Vancouver Mural Festival's best of the neighbourhood: Marpole

Sep 3 2020, 11:11 am

The Vancouver Mural Festival (VMF) is well into its 2020 celebration and this year, it can be experienced in more neighbourhoods than ever.

From now until September 7, artists will paint and unveil more than 60 murals in nine different neighbourhoods — adding to the vast amount of art that already decorates Vancouver streets.

By expanding to more neighbourhoods and creating more murals than ever, VMF organizers are aiming to support local artists, communities, and businesses while inviting attendees to safely enjoy nearby neighbourhoods.

Discover one of Vancouver’s oldest neighbourhoods by seeing the new VMF murals in Marpole:

Things to do

Discover the Marpole Midden (National Historic Site of Canada)

Marpole Midden

The modern community of Marpole is located on the unceded territory of the Musqueam First Nation. The Musqueam Midden cairn at Marpole Park (73rd and Cartier) represents recognition of the discovery of a massive midden site – c̓əsnaʔəm – that contains the remains of a Coast Salish winter village as well as shellfish remains and various artifacts from early inhabitants of the site, dating from 1,500 to 2,900 years ago.

Go for a walk along the Fraser River

Discover a local secret located along the Fraser River waterfront at Hudson Street south of Marine Drive. Enjoy the quiet Riverfront Trail that stretches along the Coast Mountain Bus property, with seating areas to watch the planes land at YVR Airport and the tugboats go up and down the working Fraser River. 

Musical Marpole

Enjoy free musical entertainment by local jazz, rock and instrumental artists on Granville Street at the Marpole Library every Saturday afternoon (1 to 4 pm) this summer until September 5.

Stroll to see Street Art

Marpole has a variety of unexpected street art pieces along Granville Street: 

  • The I Love Marpole word art sign sits at the entrance into the community at West 63rd Avenue. 
  • Check out the playful mural on the Marpole Branch Library (8386 Granville St.) or the colourful Fraser River landscape on the wall of the Marpole Starbucks (8002 Granville St.) Both of these murals were part of a collaboration between the Marpole BIA and the Emily Carr University of Art + Design.  
  • You can also spot one of Vancouver artist Ola Volo’s first public works, on an electrical box at the corner of 70th and Granville Street.
  • Be sure to view the permanent crosswalk installation by Musqueam artist Robyn Sparrow across Granville Street at the Marpole Safeway (8475 Granville St.). This artwork reflects the First Nations artistic and cultural heritage of the community. There are also several excellent examples of Musqueam weaving along the sidewalk in front of the Safeway.

Eat your way around the world

Whether it’s a world-class Japanese sushi bar, Thai, Chinese, Hong Kong, Indian, Vietnamese or sweet bubble tea, there’s a restaurant for every taste in Marpole.

Murals to see in Marpole

Vanessa Taylor

Vanessa Taylor’s VMF mural sits on the edge of a community neighbourhood and business. With the warm colours and common flora and fauna species, movement is created from the day to day routine to the warmness and safety of homes.

Her mural can be found at 8155 Granville Street (north wall, Pizza Hut).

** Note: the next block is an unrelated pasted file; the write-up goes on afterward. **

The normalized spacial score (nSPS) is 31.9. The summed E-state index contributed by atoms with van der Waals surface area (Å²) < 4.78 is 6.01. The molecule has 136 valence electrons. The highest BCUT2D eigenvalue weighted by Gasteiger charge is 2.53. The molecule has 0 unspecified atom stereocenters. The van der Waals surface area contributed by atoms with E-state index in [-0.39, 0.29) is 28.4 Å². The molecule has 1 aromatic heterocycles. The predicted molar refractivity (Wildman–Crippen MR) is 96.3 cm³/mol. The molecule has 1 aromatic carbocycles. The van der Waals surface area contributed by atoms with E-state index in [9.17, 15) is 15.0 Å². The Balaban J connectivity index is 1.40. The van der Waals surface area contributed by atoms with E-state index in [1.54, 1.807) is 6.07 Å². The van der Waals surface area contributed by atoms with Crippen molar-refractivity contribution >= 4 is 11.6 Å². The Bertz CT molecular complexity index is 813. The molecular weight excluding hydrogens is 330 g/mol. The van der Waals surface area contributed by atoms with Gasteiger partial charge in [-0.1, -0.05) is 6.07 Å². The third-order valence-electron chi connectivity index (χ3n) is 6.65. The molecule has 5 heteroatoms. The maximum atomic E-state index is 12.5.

Rachel Wada

Rachel Wada’s mural Waves was inspired by the iconic imagery of waves in traditional Japanese art, most famously popularized by Hokusai’s “The Great Wave”. She told Daily Hive, “I wanted to take what many people may traditionally be familiar with as “Japanese” art, and provide my own interpretation of it. As a Japanese Cantonese immigrant to Canada, I’ve always sought out representation of my own cultural identity.

“The white blobs of smoke that contrast and float over the overall composition are in reference to the “breath of fresh air”, with visual treatment that is similar to speech bubbles commonly seen in Japanese manga. This duality of Traditional vs Contemporary is a topic that I often tackle in my own personal work, and thought that it would be relevant in reflecting Vancouver’s prevalent immigrant and Asian community.”

Waves can be seen at 8646 Granville St (west wall, Ikura Sushi).

Jocelyn Wong

Jocelyn Wong is the designer, letterer and calligrapher behind Something Yellow Studio. Her mural for VMF 2020 is titled, Love All Your Neighbours.

As Wong explains to Daily Hive, “The added word ‘all’ to the familiar quote “Love your neighbour” serves as an important and timely reminder. It may be easier to choose which neighbours to actively love, but the true meaning of the original quote doesn’t exclude anyone.

“The surrounding flora showcase the diversity of the plant kingdom, which helps emphasize the beauty of loving people no matter who/what they are.”

Her mural can be discovered at 8337 Granville Street (north wall, Knights of Columbus).

DOWNLOAD THE VMF MOBILE APP to find the city’s 250+ murals including this year’s three new murals in Marpole. Visit https://vanmuralfest.ca/ and follow @vanmuralfest for details and updates for Vancouver Mural Festival 2020 (August 18 – September 7) 

Reminder: VMF Contest: Explore the nine VMF 2020 Mural Neighbourhoods. Post your favourite mural photos and tag #exploreVMF and @vanmuralfest on Instagram for your chance to win great prizes from all 9 neighbourhoods

Daily Hive is a proud media partner of the 2020 Vancouver Mural Festival

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